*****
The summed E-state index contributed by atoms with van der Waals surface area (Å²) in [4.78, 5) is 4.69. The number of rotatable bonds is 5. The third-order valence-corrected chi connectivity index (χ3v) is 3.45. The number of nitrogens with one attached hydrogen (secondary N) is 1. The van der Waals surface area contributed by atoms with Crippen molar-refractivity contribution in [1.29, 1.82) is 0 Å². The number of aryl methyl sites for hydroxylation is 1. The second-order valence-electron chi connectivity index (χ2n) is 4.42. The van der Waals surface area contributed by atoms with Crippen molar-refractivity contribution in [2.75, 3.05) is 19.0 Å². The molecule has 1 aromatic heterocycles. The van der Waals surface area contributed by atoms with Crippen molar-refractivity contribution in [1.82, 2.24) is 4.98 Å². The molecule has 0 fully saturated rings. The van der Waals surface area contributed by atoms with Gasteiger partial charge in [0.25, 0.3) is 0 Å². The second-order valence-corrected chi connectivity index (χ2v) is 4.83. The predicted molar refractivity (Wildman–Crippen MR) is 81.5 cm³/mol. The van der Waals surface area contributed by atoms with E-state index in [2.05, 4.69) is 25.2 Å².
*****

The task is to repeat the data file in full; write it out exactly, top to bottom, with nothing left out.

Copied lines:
The summed E-state index contributed by atoms with van der Waals surface area (Å²) in [4.78, 5) is 4.69. The number of rotatable bonds is 5. The third-order valence-corrected chi connectivity index (χ3v) is 3.45. The number of nitrogens with one attached hydrogen (secondary N) is 1. The van der Waals surface area contributed by atoms with Crippen molar-refractivity contribution in [1.29, 1.82) is 0 Å². The number of aryl methyl sites for hydroxylation is 1. The second-order valence-electron chi connectivity index (χ2n) is 4.42. The van der Waals surface area contributed by atoms with Crippen molar-refractivity contribution in [2.75, 3.05) is 19.0 Å². The molecule has 1 aromatic heterocycles. The van der Waals surface area contributed by atoms with Crippen molar-refractivity contribution in [1.82, 2.24) is 4.98 Å². The molecule has 0 fully saturated rings. The van der Waals surface area contributed by atoms with Gasteiger partial charge in [0.25, 0.3) is 0 Å². The second-order valence-corrected chi connectivity index (χ2v) is 4.83. The predicted molar refractivity (Wildman–Crippen MR) is 81.5 cm³/mol. The van der Waals surface area contributed by atoms with E-state index in [2.05, 4.69) is 25.2 Å².